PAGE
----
A series of losses like those final three could have taken a fighter's will to keep fighting hard right away from him. Instead, it seems to have made Delvin Rodriguez better and more determined. Last year was a breakthrough campaign for him, as his 10-round draw with Pawel Wolak won a lot of Fight of the Year awards, and their December rematch was a top-notch showing from Rodriguez, who won clearly in a fight that didn't live up to the first, but made obvious that Rodriguez was the more talented fighter.
Rodriguez, like Trout, is a fighter I like a lot, but I'm not delusional about him, either. He's not an elite-level fighter, but he is quite good, and right now he's got a shot to become more than just a short-term contender, which it would be easy to assume he is. After all, Pawel Wolak isn't exactly the world's smartest, most fundamentally sound fighter. Rodriguez beating Wolak by no means prepares him for a southpaw who can get a bit slick when he needs to.
But Delvin has been in with all kinds of fighters. Slicksters, technicians, brawlers, iron-skulled warriors, lefties, righties. He hasn't had a career that has drawn in the fans by the millions, but he's had the sort of career that could lead to a late peak, as experience has added up and prepared him for just about anything beyond the true best fighters in the world.
"I've been training hard for this opportunity and this shot at the world title," Rodrigues said Thursday. "I've been through a lot of ups and downs so to get this opportunity is a blessing. We trained for seven weeks and now the fight is finally here. It's going to be a great night of boxing."
Trout, as said before, is highly-regarded (I rank him third in the division), but a good ways off from being truly elite. A win over the well-schooled Rodriguez will be the best of his career, if he can achieve that, and would be a valuable stepping stone on the road to that true top level. He's not aiming low for his boxing career, and feels that Rodriguez is his personal gatekeeper.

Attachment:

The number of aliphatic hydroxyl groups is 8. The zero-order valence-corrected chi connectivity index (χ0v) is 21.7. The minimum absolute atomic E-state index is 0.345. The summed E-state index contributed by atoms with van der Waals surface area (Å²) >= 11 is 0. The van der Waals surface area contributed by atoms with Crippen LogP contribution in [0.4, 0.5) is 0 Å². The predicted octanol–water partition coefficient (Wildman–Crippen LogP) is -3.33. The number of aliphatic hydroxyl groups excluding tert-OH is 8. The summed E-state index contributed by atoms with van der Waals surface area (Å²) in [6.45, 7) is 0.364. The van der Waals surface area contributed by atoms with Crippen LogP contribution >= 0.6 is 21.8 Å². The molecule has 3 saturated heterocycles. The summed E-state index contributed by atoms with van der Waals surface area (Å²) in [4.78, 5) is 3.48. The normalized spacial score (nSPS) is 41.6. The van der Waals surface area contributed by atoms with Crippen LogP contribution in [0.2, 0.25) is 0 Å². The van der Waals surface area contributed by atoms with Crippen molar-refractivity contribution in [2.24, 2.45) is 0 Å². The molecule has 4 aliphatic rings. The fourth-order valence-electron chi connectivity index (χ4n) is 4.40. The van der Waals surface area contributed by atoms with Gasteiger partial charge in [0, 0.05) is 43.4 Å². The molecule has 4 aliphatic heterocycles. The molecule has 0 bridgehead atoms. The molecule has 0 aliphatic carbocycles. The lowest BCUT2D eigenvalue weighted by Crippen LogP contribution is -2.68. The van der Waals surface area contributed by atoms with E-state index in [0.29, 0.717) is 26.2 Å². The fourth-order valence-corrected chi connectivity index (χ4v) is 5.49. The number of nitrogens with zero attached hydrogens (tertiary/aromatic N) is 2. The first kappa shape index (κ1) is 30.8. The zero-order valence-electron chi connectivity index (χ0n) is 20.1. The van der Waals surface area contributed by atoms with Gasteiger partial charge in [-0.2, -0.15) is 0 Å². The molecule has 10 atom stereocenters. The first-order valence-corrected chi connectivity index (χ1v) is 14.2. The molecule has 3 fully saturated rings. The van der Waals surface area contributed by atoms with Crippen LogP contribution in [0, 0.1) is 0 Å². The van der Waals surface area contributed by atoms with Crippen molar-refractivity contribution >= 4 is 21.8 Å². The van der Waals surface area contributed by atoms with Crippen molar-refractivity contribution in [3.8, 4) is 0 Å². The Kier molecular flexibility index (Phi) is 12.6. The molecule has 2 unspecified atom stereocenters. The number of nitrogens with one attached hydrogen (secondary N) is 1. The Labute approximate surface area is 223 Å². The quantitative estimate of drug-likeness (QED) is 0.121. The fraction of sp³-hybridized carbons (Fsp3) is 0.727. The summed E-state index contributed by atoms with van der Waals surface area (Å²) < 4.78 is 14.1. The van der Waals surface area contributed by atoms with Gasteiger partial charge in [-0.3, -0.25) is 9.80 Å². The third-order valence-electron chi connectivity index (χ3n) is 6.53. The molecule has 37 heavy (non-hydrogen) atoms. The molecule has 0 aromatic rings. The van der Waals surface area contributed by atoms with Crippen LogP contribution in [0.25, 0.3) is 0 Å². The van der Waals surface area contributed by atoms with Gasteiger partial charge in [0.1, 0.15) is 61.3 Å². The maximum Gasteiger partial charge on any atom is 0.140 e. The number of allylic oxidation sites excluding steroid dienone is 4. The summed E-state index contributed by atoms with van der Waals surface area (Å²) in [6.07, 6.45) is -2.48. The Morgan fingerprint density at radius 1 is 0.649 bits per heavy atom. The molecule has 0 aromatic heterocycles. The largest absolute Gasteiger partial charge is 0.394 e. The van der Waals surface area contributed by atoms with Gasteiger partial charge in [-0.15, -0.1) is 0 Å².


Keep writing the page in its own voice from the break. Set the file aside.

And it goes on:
"I want to be the pound-for-pound champ and I feel like Delvin is the gatekeeper to bigger and better things," he said. "I'm excited to get in there and put my stamp on the game. Win or lose, I'm going to give it all."
"This fight speaks for itself. The fans know it's going to be exciting," said Rodriguez. "Austin must be doing something right to be in the position he is now as an undefeated fighter, so we have a lot of respect for him."
Given the two fighters involved and their determination, as well as their knowledge that any setback will be incredibly damaging to their chances of returning to big-time boxing cards, I'm expecting this one to be spirited, and very, very close. We may well be headed for controversy here. In my mind's eye, I actually see Rodriguez starting this fight well, with Trout turning it around, and then sort of a trade of momentum with a lot of tight rounds that are tough to score.
Honestly, I hope I'm wrong. I don't have a horse in this race, and don't care who wins, but I'd like it to be emphatic and crowd-pleasing. The winner of this matchup deserves a guaranteed good fight next. Instead, I'm fearful of a close, well-fought fight where the loser has an argument, and both guys remain avoided for the time being. Trout by split decision.